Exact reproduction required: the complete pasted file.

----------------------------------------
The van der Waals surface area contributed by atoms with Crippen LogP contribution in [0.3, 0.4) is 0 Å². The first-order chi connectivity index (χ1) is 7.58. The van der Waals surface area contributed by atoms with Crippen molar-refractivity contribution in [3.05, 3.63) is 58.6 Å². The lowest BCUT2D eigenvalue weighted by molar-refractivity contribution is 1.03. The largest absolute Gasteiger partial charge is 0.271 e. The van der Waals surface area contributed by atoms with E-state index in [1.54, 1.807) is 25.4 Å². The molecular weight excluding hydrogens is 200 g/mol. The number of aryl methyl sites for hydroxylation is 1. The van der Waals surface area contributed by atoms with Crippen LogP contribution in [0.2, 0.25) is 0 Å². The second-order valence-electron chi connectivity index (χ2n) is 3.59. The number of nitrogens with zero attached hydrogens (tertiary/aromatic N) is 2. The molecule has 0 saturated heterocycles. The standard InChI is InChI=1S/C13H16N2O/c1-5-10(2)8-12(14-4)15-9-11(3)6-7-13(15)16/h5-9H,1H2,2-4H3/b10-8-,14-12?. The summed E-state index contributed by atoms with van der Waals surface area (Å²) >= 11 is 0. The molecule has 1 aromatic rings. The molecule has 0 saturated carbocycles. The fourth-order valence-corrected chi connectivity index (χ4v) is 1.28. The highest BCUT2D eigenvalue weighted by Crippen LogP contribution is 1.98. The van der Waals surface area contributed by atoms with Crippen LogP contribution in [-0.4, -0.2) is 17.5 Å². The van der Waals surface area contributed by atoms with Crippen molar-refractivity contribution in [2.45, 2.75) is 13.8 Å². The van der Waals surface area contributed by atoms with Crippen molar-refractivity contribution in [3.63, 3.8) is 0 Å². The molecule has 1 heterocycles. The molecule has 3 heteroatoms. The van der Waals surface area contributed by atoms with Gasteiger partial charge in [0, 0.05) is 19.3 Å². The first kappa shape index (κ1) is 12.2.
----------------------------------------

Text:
The van der Waals surface area contributed by atoms with Crippen LogP contribution in [0.3, 0.4) is 0 Å². The first-order chi connectivity index (χ1) is 7.58. The van der Waals surface area contributed by atoms with Crippen molar-refractivity contribution in [3.05, 3.63) is 58.6 Å². The lowest BCUT2D eigenvalue weighted by molar-refractivity contribution is 1.03. The largest absolute Gasteiger partial charge is 0.271 e. The van der Waals surface area contributed by atoms with E-state index in [1.54, 1.807) is 25.4 Å². The molecular weight excluding hydrogens is 200 g/mol. The number of aryl methyl sites for hydroxylation is 1. The van der Waals surface area contributed by atoms with Crippen LogP contribution in [0.2, 0.25) is 0 Å². The second-order valence-electron chi connectivity index (χ2n) is 3.59. The number of nitrogens with zero attached hydrogens (tertiary/aromatic N) is 2. The molecule has 0 saturated heterocycles. The standard InChI is InChI=1S/C13H16N2O/c1-5-10(2)8-12(14-4)15-9-11(3)6-7-13(15)16/h5-9H,1H2,2-4H3/b10-8-,14-12?. The summed E-state index contributed by atoms with van der Waals surface area (Å²) >= 11 is 0. The molecule has 1 aromatic rings. The molecule has 0 saturated carbocycles. The fourth-order valence-corrected chi connectivity index (χ4v) is 1.28. The highest BCUT2D eigenvalue weighted by Crippen LogP contribution is 1.98. The van der Waals surface area contributed by atoms with Crippen LogP contribution in [-0.4, -0.2) is 17.5 Å². The van der Waals surface area contributed by atoms with Crippen molar-refractivity contribution in [2.45, 2.75) is 13.8 Å². The van der Waals surface area contributed by atoms with Crippen molar-refractivity contribution in [3.63, 3.8) is 0 Å². The molecule has 1 heterocycles. The molecule has 3 heteroatoms. The van der Waals surface area contributed by atoms with Gasteiger partial charge in [0, 0.05) is 19.3 Å². The first kappa shape index (κ1) is 12.2.